LeBron James wants to win championships, and some close to him say he wants to be in Los Angeles. If those are, indeed, his two wishes they very well could be halted if LeBron is unable to bring two superstars – Kawhi Leonard and Paul George – with him to the Lakers. If this becomes more than just chatter and smokescreens, LeBron must come back to Cleveland, observe the landscape of next year’s free agent class, make observations of the Lakers’ young talent, and revisit his options in 12 months.
The sense is that the Spurs have no interest in dealing Leonard to the Lakers and according to Marc Stein, there is belief around the league that George returning to the Thunder on a two-year deal with a player option next summer is being strongly considered. And that is where this all begins to make sense.
Joining the Lakers without George and/or Leonard to play with a young team with no idea how to win certainly would not increase LeBron’s chances to win a title in 2019.
The key is “next year.” This scenario all begins if George re-signs with the option to become a free agent after next season concludes and Leonard is not traded to the Lakers. Because if that takes place, LeBron must sign an identical deal to George’s but in Cleveland.
Returning to Cleveland and postponing Decision 3.0 for a year has much more upside for LeBron than going to the Lakers alone in a few weeks.
Waiting a year will increase LeBron’s chances of a playing with another superstar immensely as Kawhi Leonard, Paul George (signing the two-year deal this summer), Jimmy Butler, Klay Thompson, and Kyrie Irving (doubtful) will all have the opportunity to go wherever they please. Doesn’t potentially bringing another superstar with him sound better than coming alone and hoping that someone joins him in a year?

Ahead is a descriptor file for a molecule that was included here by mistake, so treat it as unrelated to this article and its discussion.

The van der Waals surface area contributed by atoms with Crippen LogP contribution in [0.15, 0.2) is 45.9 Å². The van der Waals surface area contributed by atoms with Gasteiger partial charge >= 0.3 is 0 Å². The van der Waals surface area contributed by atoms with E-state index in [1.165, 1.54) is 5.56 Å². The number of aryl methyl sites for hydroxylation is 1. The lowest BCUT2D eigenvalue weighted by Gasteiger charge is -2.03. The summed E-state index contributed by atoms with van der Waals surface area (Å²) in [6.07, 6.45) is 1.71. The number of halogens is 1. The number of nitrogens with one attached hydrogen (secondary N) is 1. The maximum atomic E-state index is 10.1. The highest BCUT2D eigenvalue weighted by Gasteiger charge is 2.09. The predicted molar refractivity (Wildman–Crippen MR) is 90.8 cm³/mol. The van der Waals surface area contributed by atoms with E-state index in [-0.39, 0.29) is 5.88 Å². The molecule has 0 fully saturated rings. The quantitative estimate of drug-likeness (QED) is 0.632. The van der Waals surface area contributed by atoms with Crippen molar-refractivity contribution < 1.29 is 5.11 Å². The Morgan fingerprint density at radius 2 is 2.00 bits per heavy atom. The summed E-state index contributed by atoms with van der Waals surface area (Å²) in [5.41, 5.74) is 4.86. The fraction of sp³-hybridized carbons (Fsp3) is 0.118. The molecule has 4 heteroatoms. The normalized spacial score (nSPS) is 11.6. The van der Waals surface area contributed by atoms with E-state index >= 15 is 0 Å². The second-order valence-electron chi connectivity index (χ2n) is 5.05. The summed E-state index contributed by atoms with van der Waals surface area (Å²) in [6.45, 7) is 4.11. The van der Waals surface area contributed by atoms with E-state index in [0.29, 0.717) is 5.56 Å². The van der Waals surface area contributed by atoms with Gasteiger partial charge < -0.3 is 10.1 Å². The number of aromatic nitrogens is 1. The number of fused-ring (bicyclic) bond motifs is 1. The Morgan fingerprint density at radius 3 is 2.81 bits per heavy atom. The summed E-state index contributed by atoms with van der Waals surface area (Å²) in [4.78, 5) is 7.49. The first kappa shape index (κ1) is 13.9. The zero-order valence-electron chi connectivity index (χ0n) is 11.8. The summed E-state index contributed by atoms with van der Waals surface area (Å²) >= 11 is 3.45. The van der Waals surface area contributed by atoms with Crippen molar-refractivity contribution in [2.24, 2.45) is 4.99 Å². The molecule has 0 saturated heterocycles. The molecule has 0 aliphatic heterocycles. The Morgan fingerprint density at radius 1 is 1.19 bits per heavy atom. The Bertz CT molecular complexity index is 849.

Regardless if LeBron will be awarded the chance to play alongside another star in Los Angeles or not, the rest of the team must be able to contribute at a high level in order to complete championship aspirations. While Lonzo Ball, Kyle Kuzma, Brandon Ingram, and Josh Hart have all shown flashes of potential, no real observation can be made off this past season.
The most plausible result of LeBron and another superstar joining the Lakers is that at least one piece of the young nucleus will have to be moved. Next season will give both LeBron and the Lakers’ organization a better grasp on which of those pieces fit and are set up for the most long-term success. Currently, besides Ingram, it is almost impossible to draw any real conclusion about the players’ futures this early on.
Maybe LeBron will find out the young players in Los Angeles are not who he envisioned, maybe he will not be able to bring another free agent with him … but at least he will know. If he goes there this year alone, it will be a cruel awakening finding that out one year later.
No, there is no guarantee in a year the options will be great, but it will clear up the situation in regards to the destination he is linked to the most.
What he cannot do is go somewhere else (Houston, Philadelphia) with the ultimate goal to go to the Lakers eventually and leave for the fourth time, demoralizing another city.
Remaining in Cleveland for another year obviously isn’t ideal, but neither is going to the Lakers with no chance to win with 24/7 attention solely focused on you.
For the sake of LeBron, hopefully, he can meet Paul George and/or Kawhi Leonard in Los Angeles this summer, but if the recent set of rumors become a reality, he cannot go alone.